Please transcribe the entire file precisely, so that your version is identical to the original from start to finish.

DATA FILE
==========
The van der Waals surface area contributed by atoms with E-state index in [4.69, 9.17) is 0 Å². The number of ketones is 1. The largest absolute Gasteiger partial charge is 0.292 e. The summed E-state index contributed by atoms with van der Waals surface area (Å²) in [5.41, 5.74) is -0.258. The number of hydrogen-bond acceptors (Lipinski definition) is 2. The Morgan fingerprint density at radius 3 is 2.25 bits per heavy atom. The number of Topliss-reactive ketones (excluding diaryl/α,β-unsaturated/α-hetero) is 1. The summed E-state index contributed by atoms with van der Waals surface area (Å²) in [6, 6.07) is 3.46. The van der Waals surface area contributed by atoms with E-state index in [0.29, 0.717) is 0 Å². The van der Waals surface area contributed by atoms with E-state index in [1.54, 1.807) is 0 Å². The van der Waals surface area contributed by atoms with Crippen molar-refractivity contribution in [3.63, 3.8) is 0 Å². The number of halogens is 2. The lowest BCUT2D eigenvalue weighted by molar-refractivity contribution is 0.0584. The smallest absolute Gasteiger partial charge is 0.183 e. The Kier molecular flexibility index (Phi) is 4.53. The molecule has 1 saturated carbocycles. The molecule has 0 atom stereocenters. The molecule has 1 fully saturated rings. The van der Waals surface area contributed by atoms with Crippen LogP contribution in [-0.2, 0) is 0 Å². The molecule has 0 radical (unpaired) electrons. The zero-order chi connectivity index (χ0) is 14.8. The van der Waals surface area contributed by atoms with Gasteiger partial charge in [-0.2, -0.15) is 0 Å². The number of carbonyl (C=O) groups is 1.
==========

The van der Waals surface area contributed by atoms with E-state index in [4.69, 9.17) is 0 Å². The number of ketones is 1. The largest absolute Gasteiger partial charge is 0.292 e. The summed E-state index contributed by atoms with van der Waals surface area (Å²) in [5.41, 5.74) is -0.258. The number of hydrogen-bond acceptors (Lipinski definition) is 2. The Morgan fingerprint density at radius 3 is 2.25 bits per heavy atom. The number of Topliss-reactive ketones (excluding diaryl/α,β-unsaturated/α-hetero) is 1. The summed E-state index contributed by atoms with van der Waals surface area (Å²) in [6, 6.07) is 3.46. The van der Waals surface area contributed by atoms with E-state index in [0.29, 0.717) is 0 Å². The van der Waals surface area contributed by atoms with E-state index in [1.54, 1.807) is 0 Å². The van der Waals surface area contributed by atoms with Crippen molar-refractivity contribution in [3.63, 3.8) is 0 Å². The number of halogens is 2. The lowest BCUT2D eigenvalue weighted by molar-refractivity contribution is 0.0584. The smallest absolute Gasteiger partial charge is 0.183 e. The Kier molecular flexibility index (Phi) is 4.53. The molecule has 1 saturated carbocycles. The molecule has 0 atom stereocenters. The molecule has 1 fully saturated rings. The van der Waals surface area contributed by atoms with Crippen LogP contribution in [-0.2, 0) is 0 Å². The molecule has 0 radical (unpaired) electrons. The zero-order chi connectivity index (χ0) is 14.8. The van der Waals surface area contributed by atoms with Gasteiger partial charge in [-0.2, -0.15) is 0 Å². The number of carbonyl (C=O) groups is 1.